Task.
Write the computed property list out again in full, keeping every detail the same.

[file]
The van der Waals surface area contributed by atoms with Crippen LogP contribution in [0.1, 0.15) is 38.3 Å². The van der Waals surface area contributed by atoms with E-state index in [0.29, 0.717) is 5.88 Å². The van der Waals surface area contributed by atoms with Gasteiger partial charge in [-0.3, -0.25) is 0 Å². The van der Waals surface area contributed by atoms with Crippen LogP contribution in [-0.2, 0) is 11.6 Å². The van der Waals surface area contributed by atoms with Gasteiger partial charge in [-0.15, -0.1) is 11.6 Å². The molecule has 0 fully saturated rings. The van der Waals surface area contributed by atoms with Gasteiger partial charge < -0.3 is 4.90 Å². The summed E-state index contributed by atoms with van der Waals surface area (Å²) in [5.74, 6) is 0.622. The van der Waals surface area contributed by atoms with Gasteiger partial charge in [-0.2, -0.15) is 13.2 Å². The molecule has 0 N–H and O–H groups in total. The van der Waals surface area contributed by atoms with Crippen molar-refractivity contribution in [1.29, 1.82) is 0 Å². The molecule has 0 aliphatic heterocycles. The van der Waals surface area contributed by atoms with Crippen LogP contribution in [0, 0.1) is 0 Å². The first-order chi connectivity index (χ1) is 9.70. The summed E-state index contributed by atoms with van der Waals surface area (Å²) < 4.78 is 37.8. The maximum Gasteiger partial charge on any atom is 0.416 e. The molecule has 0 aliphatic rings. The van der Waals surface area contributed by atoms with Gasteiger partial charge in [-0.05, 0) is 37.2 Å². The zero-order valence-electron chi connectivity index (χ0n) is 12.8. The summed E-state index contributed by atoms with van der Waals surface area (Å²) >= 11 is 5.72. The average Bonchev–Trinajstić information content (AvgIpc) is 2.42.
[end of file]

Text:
The van der Waals surface area contributed by atoms with Crippen LogP contribution in [0.1, 0.15) is 38.3 Å². The van der Waals surface area contributed by atoms with E-state index in [0.29, 0.717) is 5.88 Å². The van der Waals surface area contributed by atoms with Gasteiger partial charge in [-0.3, -0.25) is 0 Å². The van der Waals surface area contributed by atoms with Crippen LogP contribution in [-0.2, 0) is 11.6 Å². The van der Waals surface area contributed by atoms with Gasteiger partial charge in [-0.15, -0.1) is 11.6 Å². The molecule has 0 fully saturated rings. The van der Waals surface area contributed by atoms with Gasteiger partial charge < -0.3 is 4.90 Å². The summed E-state index contributed by atoms with van der Waals surface area (Å²) in [5.74, 6) is 0.622. The van der Waals surface area contributed by atoms with Gasteiger partial charge in [-0.2, -0.15) is 13.2 Å². The molecule has 0 N–H and O–H groups in total. The van der Waals surface area contributed by atoms with Crippen molar-refractivity contribution in [1.29, 1.82) is 0 Å². The molecule has 0 aliphatic heterocycles. The van der Waals surface area contributed by atoms with Crippen LogP contribution in [0, 0.1) is 0 Å². The first-order chi connectivity index (χ1) is 9.70. The summed E-state index contributed by atoms with van der Waals surface area (Å²) < 4.78 is 37.8. The maximum Gasteiger partial charge on any atom is 0.416 e. The molecule has 0 aliphatic rings. The van der Waals surface area contributed by atoms with Gasteiger partial charge in [-0.05, 0) is 37.2 Å². The zero-order valence-electron chi connectivity index (χ0n) is 12.8. The summed E-state index contributed by atoms with van der Waals surface area (Å²) >= 11 is 5.72. The average Bonchev–Trinajstić information content (AvgIpc) is 2.42.